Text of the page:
Originally intended to launch alongside the Xbox One console, Kinect Sports Rival‘s delay places it at an arguably more beneficial point in the system’s early days. An encouraging adoption rate and a price drop offer a convincing platform for developers and consumers alike, and Kinect Sports Rivals will capitalise on this by offering a product unlike anything currently on the console yet still making use of the system’s unique selling points. Sometimes being late can prove to be fortuitous, especially in the world of videogames.
Being the third title in a series developed by UK studio Rare, Kinect Sports Rivals will be a familiar experience to many. Though it has been given a fresh look and a clutch of new features it is, for the most part, the same sports simulation that many will have experienced on the Xbox 360. Wake Racing is the new addition that sells the package, falling somewhere between the cult classic Wave Race 64 and an arcade cabinet, the even is a surprisingly well tuned motion-control experience that allows the player to lean into turns and push for the win with skill rather than the trickery of the poor player detection that has been the case with so many Kinect titles in the past. In fact, in an odd turn of events, the player detection in Wake Racing is actually superior to that of the menu screens.
Rock Climbing and Shooting accompany Wake Racing as new additions to the series, but Tennis and Football events return in a much more comprehensive form than ever before. Both are more keen to reward skill and encourage practice with a revitalised progression system, as is the Bowling component. However, the latter has arguably undergone very little renovation aside from visual quality. It remains as unreliable in it’s interpretation as it was in the original Kinect Sports.
Progress in the videogame is determined in a very traditional fashion: completing events will earn you XP which will increase your level, in-game currency to purchase new items and fans which will win you special awards when hitting pre-determined numbers. However, in addition to the on-game functionality comes the Kinect Sports Rivals Hub. This external piece of software allows you to share images and items with friends, compete in organised challenges and competitions and take on your friends’ custom-created avatars based on an average of their performance stored on the infamous Xbox One cloud. This is where the ‘rivals’ part of the title comes into play, and for many will be a wonderful addition to the competitive nature of the experience. For others however, it will be utterly ignorable; as a separate entity some may even fail to exercise the software to it’s fullest, which would most certainly be a disappointing misappropriation of the quality of Kinect Sports Rivals‘ online offering.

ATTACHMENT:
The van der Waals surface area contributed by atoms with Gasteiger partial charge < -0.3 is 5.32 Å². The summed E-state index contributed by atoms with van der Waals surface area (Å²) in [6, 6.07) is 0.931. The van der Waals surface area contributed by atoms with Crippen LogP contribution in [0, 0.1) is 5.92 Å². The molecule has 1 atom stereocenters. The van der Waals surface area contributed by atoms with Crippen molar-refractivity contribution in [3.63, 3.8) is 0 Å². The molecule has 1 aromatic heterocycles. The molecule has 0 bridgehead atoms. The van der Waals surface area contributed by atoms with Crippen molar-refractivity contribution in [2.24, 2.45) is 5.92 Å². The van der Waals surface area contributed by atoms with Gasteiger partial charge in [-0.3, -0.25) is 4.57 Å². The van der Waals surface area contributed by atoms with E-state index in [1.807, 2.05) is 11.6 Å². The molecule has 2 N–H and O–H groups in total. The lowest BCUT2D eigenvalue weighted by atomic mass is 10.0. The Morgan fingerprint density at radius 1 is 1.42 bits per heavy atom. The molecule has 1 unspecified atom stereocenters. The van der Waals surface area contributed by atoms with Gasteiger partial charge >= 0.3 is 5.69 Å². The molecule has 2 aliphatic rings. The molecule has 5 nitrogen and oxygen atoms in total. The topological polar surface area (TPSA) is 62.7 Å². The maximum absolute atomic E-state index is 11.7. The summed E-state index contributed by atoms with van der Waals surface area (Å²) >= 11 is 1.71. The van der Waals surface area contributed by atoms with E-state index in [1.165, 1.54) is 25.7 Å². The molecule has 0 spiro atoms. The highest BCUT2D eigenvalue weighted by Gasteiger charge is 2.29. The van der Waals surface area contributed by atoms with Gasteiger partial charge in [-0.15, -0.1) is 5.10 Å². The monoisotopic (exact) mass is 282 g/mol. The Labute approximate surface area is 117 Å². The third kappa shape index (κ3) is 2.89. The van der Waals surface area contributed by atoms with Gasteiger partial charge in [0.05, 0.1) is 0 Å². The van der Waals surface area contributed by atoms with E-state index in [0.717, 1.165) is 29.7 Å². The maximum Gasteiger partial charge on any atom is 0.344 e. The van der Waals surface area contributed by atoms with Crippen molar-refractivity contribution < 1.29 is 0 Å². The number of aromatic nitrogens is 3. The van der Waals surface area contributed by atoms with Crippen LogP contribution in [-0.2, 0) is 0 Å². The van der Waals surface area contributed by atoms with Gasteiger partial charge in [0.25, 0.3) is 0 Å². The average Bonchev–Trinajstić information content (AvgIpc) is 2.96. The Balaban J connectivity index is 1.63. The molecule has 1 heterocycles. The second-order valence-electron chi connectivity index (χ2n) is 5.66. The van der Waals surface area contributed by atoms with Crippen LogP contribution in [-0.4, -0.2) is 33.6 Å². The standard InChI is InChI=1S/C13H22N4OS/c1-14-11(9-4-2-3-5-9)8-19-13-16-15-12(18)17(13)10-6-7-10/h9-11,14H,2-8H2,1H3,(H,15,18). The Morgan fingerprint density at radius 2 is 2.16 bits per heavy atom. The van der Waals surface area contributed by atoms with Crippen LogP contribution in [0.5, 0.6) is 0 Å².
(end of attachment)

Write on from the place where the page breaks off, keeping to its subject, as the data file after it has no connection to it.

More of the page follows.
While Kinect Sports Rivals is undeniably the best Kinect title currently available on Xbox One, it’s far from being the overwhelmingly compelling experience that we all wish Kinect will offer. It suffers from the infuriating menu design, detection issues and poor single-system multiplayer integration that has become synonymous with Kinect. There will be many who find Kinect Sports Rivals a charming family videogame, but those who do will already be convinced by the quality of motion-control gaming. Others will not allow its flaws to pass by unquestioned so readily.